Vera and Alla can chuckle when they read this blog.Despite their Marxist economic education, they have managed to wrestle with capitalism and emerge victorious.Their business acumen and know-how is joined with their strategic and logistical thinking prowess. Leslie and I can look to our family for business models aplenty—our great-uncle, our dad, our brother. We had no pretensions of creating a publishing empire when we founded Salt Mine Press, but, then, we didn't expect it to demand so much investment of our time and money.We suffer from an all too common malady--the small business blues.
When we formed Salt Mine Press, it was fun to create the name based on our dad's daily farewell, "I'm off to the salt mines!" Then the fun ended. We knew we needed help every step of the way to comply with the web of local, state, and federal law.
Wells Fargo Bank shepherded us through our first encounter with the State of Minnesota. Even with their help in applying to the Minnesota Secretary of State for our assumed name (which sounded very shady to us), we goofed.I have just spent about three weeks untangling that problem.
Owning a small business meant learning a new lexicon of abbreviations.Soon we were applying for an EIN with help from our CPA. Again, with the help of the professionals, we goofed on that form, too. We're still working on ironing that out with our CPA.
And then came the sales tax tango.We were aware we had to pay Minnesota sales tax on books we sold ourselves.No problem, we thought.We each can wield a calculator. The sales tax is 6.875%. Simple, right? But, wait! Each nine digit zip code has a different tax rate so we have to track where we sell each book by zip code and calculate the rate. Ugh. And then there's the form. One would think that two women with advanced degrees could decode a tax form. It proved to be more complex than applying for a Russian visa. We needed a CPA for that task, too. Another ugh.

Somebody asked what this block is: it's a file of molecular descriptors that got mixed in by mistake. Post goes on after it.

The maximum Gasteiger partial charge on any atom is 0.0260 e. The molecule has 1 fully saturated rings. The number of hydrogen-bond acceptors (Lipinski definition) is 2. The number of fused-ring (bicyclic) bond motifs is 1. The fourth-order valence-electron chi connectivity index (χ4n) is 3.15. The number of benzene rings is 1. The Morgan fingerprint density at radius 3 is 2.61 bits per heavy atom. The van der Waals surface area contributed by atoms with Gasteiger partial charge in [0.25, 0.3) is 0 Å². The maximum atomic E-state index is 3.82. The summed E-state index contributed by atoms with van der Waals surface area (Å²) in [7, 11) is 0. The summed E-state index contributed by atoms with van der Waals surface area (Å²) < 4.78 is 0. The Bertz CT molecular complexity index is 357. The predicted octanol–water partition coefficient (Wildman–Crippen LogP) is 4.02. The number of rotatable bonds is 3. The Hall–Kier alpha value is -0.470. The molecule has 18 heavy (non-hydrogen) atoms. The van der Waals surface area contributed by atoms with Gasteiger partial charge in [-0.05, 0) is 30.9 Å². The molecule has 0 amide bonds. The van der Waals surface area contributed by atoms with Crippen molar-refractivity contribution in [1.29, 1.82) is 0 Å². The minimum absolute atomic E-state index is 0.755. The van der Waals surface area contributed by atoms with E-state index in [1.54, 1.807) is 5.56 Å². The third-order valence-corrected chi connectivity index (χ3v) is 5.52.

I'll only tell you it's been grueling to file state and federal income tax especially when our expenses exceed our income. As you might expect, we need a CPA for that task as well. "How is your book doing?" is a familiar question from fans, friends, and acquaintances. For our CPA, it's been very profitable. For us, the financial end is more "oy" than "profit ahoy!"
We have developed an empathy reservoir for small businesses and we salute all those who embark and sail the murky waters of endless regulations and forms. Fortunately, we do not have to confront hands extended for bribes or Russian Mafia attacks like Vera. Unlike Alla, we don't have to learn a new language, new technology, and new culture.To counter the small business blues, Leslie and I focus on the joy we feel in sharing Vera and Alla's lives and hearing the stories of our readers. But, if only those government forms and tangled laws could encourage small businesses, we would all be stronger for it.
A musical aside--- Howard Bursen's song, "Small Business Blues" was playing in my head as I wrote. Sung by Ronnie Gilbert, it's a musical editorial slamming Reagonomics which has nothing to do with our business woes, but the melody makes me happy as I work on Salt Mine Press business .
You can listen on youtube.(https://www.youtube.com/watch?v=3UR5WSUvaIE)